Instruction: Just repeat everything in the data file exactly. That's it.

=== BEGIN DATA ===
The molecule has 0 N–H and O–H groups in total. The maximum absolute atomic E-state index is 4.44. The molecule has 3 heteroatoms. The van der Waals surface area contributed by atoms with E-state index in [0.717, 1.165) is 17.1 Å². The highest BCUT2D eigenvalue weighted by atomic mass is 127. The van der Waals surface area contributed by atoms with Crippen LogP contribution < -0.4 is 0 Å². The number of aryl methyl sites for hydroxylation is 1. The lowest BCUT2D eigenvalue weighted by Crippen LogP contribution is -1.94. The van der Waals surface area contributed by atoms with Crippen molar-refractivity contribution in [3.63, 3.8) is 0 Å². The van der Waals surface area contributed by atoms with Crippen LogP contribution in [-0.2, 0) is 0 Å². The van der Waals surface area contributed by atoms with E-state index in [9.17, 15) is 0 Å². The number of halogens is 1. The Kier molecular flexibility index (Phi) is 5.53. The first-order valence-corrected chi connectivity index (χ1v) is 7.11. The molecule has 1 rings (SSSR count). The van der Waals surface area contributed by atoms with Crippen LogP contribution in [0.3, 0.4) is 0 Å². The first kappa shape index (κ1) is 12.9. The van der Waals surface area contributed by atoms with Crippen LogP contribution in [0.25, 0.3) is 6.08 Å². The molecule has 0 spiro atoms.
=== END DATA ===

The molecule has 0 N–H and O–H groups in total. The maximum absolute atomic E-state index is 4.44. The molecule has 3 heteroatoms. The van der Waals surface area contributed by atoms with E-state index in [0.717, 1.165) is 17.1 Å². The highest BCUT2D eigenvalue weighted by atomic mass is 127. The van der Waals surface area contributed by atoms with Crippen LogP contribution < -0.4 is 0 Å². The number of aryl methyl sites for hydroxylation is 1. The lowest BCUT2D eigenvalue weighted by Crippen LogP contribution is -1.94. The van der Waals surface area contributed by atoms with Crippen molar-refractivity contribution in [3.63, 3.8) is 0 Å². The van der Waals surface area contributed by atoms with Crippen LogP contribution in [-0.2, 0) is 0 Å². The van der Waals surface area contributed by atoms with E-state index in [9.17, 15) is 0 Å². The number of halogens is 1. The Kier molecular flexibility index (Phi) is 5.53. The first-order valence-corrected chi connectivity index (χ1v) is 7.11. The molecule has 1 rings (SSSR count). The van der Waals surface area contributed by atoms with Crippen LogP contribution in [0.3, 0.4) is 0 Å². The first kappa shape index (κ1) is 12.9. The van der Waals surface area contributed by atoms with Crippen LogP contribution in [0.25, 0.3) is 6.08 Å². The molecule has 0 spiro atoms.